Negotiators said they had agreed on a formula to share Iraq’s oil wealth, which had been one of the most difficult issues. The agreement was being shepherded with the help of American officials, and especially the American ambassador to Iraq, Zalmay Khalilzad. After more than 12 hours of talks on Sunday, an American official said a deal was almost in hand. “It looks like all the major issues are resolved, and we hope tomorrow we will work out the remaining details,” said the American official, who, because of the diplomatic delicacy, spoke on condition of anonymity. But a number of important obstacles remained, and Iraqi leaders, including Laith Kubba, an aide to Prime Minister Ibrahim al-Jaafari, raised the possibility that they would have to extend the deadline once again.
The most sensitive of unresolved issues revolved around the role of Islam, which the constitution writers have designated as “a main source of legislation” in the new constitution. Two critical questions have not yet been resolved: whether to allow clerics to sit on the Supreme Court, and how much authority clerics will have in resolving family disputes like divorce and inheritance. Maintaining secular authority over family matters is especially important to secular Iraqi women, who fear that Islamic judges will take away the rights they now enjoy under Iraqi law.
A potentially more intractable problem in the long run was the disaffection of Sunni leaders, who have been largely excluded from the deliberations during the past week. The constitution has been written almost entirely by Shiite and Kurdish leaders, who said they had decided to leave the Sunnis out because they were being too inflexible. The support of the Sunni leaders is not necessary to complete the constitution. Because the Sunni community largely boycotted the election in January, it has only a handful of legislators in the 275-member National Assembly, which has authority to approve the document. On Sunday, Sunni leaders complained of being locked out of the drafting process. They demanded that they be included and, if they were not, that the constitution be defeated. “There is still no active and serious coordination so far,” 15 Sunni leaders said in a joint statement. “This constitution needs to be written by consensus, not simply a majority vote.”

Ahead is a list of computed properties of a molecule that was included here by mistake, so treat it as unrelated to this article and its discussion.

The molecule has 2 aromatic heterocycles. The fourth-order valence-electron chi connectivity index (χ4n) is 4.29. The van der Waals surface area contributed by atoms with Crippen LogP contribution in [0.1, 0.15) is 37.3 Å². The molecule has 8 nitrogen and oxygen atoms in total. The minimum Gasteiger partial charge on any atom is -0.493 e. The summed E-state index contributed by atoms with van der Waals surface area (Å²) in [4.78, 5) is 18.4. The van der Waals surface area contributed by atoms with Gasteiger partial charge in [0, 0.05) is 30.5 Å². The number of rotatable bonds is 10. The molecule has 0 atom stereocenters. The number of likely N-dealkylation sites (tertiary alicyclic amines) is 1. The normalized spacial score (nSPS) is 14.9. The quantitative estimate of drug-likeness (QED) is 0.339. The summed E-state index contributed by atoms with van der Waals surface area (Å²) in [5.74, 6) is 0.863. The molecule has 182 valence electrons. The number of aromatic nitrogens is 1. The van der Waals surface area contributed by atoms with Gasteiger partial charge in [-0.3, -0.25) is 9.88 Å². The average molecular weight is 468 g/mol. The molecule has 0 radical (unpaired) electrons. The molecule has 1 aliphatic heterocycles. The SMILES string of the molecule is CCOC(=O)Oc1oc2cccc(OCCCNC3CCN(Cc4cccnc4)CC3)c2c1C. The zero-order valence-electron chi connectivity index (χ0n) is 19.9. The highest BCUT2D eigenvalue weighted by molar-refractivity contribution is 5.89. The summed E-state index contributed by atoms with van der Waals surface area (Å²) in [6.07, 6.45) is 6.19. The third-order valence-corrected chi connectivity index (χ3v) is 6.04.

After boycotting the elections, the Sunnis have little room to complain here. Short of new elections–and a decision by the Sunnis to actually participate–resolving the relative imbalance is difficult.